'OPEN BOARD.' A slogan on the hands of a migrant reads 'Open board' as he takes part in a protest march calling for justice for migrants outside the European Commission offices, in central Athens, on March 19, 2016. Panayotis Tzamaros/AFP
ATHENS, Greece – Greece scrambled on Saturday, March 19, to begin the massive task of implementing a historic EU-Turkey migrant deal aimed at stemming the flow of refugees fleeing war and conflict in the Middle East.
A key part of the agreement will take effect from Sunday midnight when all migrants arriving on the Greek islands will be designated for return to Turkey, a Greek government source told Agence France-Presse (AFP).
Hundreds of security and legal experts are set to arrive in Greece to help with the task, described as "Herculean" by the head of the EU's executive arm.
Ahead of the deadline, authorities reported around 1,500 people have crossed the Aegean Sea to Greece's islands in the past 24 hours, more than double the day before and compared with just several hundred per day earlier in the week.
With over 40,000 migrants already in Greece, the debt-hit country could not take on this new task without major assistance from its European partners, including the immediate deployment of 2,300 experts, Greek Prime Minister Alexis Tsipras said.
"Four hundred experts in asylum, 400 interpretors and translators and 1,500 security specialists," said Tsipras, detailing the assistance to be sent to manage the migrant deal approved at an EU summit on Friday.
In practice, the actual return of migrants to Turkey will begin from April 4, according to German Chancellor Angela Merkel, a key backer of the scheme.
For every Syrian refugee expelled from Greece, the deal calls for the EU to resettle one refugee directly from Turkey.
"This is a Herculean task facing us," European Commission chief Jean-Claude Juncker has said.
In total some 4,000 border officials and other experts will be needed to carry out the agreement that will cost the EU up to 300 million euros ($338 million) over six months.
The assistance includes experts who can address the concerns of rights groups who fear the scheme could fail to protect the rights of those refugees, mainly from Syria and Iraq, to seek asylum.
Amnesty International has callled the deal a "historic blow to human rights."
PROTESTS. Migrants and refugees take part in a protest march calling for justice for migrants in central Athens, on March 19, 2016. About 3.000 Greeks and migrants from various refugee camps in Attica participated, most of them from Afghanistan. Panayotis Tzamaros/AFP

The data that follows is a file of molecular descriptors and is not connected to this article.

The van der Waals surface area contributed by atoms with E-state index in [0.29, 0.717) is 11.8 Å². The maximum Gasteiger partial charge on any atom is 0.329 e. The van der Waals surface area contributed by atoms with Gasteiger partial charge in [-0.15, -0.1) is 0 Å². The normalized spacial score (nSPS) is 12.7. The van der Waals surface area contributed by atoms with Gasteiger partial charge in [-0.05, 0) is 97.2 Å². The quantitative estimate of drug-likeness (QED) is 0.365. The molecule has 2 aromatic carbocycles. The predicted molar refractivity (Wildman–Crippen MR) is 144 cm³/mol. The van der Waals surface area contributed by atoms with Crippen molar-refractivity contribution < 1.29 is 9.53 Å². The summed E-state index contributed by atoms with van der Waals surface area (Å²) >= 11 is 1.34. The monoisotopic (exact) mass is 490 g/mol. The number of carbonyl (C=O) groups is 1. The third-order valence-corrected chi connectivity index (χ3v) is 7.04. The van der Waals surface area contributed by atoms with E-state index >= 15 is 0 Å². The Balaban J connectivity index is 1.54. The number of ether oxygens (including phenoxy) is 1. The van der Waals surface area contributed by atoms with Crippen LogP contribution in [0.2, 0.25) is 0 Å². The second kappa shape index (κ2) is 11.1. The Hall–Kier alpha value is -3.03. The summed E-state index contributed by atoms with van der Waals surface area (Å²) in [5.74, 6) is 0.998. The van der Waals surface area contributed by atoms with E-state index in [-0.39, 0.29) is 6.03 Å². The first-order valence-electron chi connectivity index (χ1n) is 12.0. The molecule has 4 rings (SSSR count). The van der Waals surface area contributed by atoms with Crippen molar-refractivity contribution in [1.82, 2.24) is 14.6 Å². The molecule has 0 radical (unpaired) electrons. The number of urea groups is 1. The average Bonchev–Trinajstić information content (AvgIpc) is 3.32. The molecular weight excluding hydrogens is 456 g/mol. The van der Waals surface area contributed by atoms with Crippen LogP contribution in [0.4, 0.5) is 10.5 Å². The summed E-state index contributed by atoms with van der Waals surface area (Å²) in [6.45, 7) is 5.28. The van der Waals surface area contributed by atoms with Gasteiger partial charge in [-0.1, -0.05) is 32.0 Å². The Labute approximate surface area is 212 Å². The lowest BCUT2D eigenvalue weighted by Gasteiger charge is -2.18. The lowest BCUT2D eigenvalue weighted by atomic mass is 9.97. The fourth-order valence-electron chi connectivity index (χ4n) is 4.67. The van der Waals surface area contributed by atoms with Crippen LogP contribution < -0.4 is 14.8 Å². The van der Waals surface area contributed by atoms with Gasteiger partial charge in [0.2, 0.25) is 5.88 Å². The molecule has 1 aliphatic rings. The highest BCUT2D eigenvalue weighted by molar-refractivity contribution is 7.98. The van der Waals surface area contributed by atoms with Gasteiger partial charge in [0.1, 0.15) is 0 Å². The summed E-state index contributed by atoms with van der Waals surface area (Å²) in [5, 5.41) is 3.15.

'No concessions' on rights
But EU officials have stressed that each application for asylum will be treated individually, with full rights of appeal and proper oversight.
Tsipras also insisted that human rights would be respected. "We will not make any concessions" in that area, he said.
The United States called the agreement brokered by EU and Turkish officials "an important step" and was confident it "will be implemented in full accordance with EU and international law."
Around 4,000 people including women and children have drowned crossing the Aegean Sea from Turkey to Greece in flimsy smugglers' boats, including 400 this year alone.
For its cooperation to stem the flow of refugees, Turkey won an acceleration of its long-stalled bid for EU membership, the doubling of refugee aid to 6 billion euros ($6.8 billion) and visa-free travel for its nationals to Europe's Schengen passport-free zone by June.
The deal also envisages major aid for Greece, where tens of thousands of refugees are already trapped in dire conditions after Balkan countries shut their borders.
As of Saturday, Greek authorities said there were 47,500 migrants in the country, of which 8,200 were on the islands and some 10,500 massed at Idomeni, on the closed border with Macedonia.
In the squalid border camp that a Greek minister described as " a modern day Dachau", refugees pondered the reports of the new EU migrant deal and what step they should take next.
Having come from Damascus, 30-year-old Mohammed says he's ready to take a bus to Athens and enroll in the European program.
But another Syrian refugee Yasmine says she will continue to wait at the Macedonian border.
"They can't prevent us from joining our husbands who were able to enter Germany this summer, " the former resident of Aleppo told AFP surrounded by her two children and two sisters. – Catherine Boitard, AFP/Rappler.com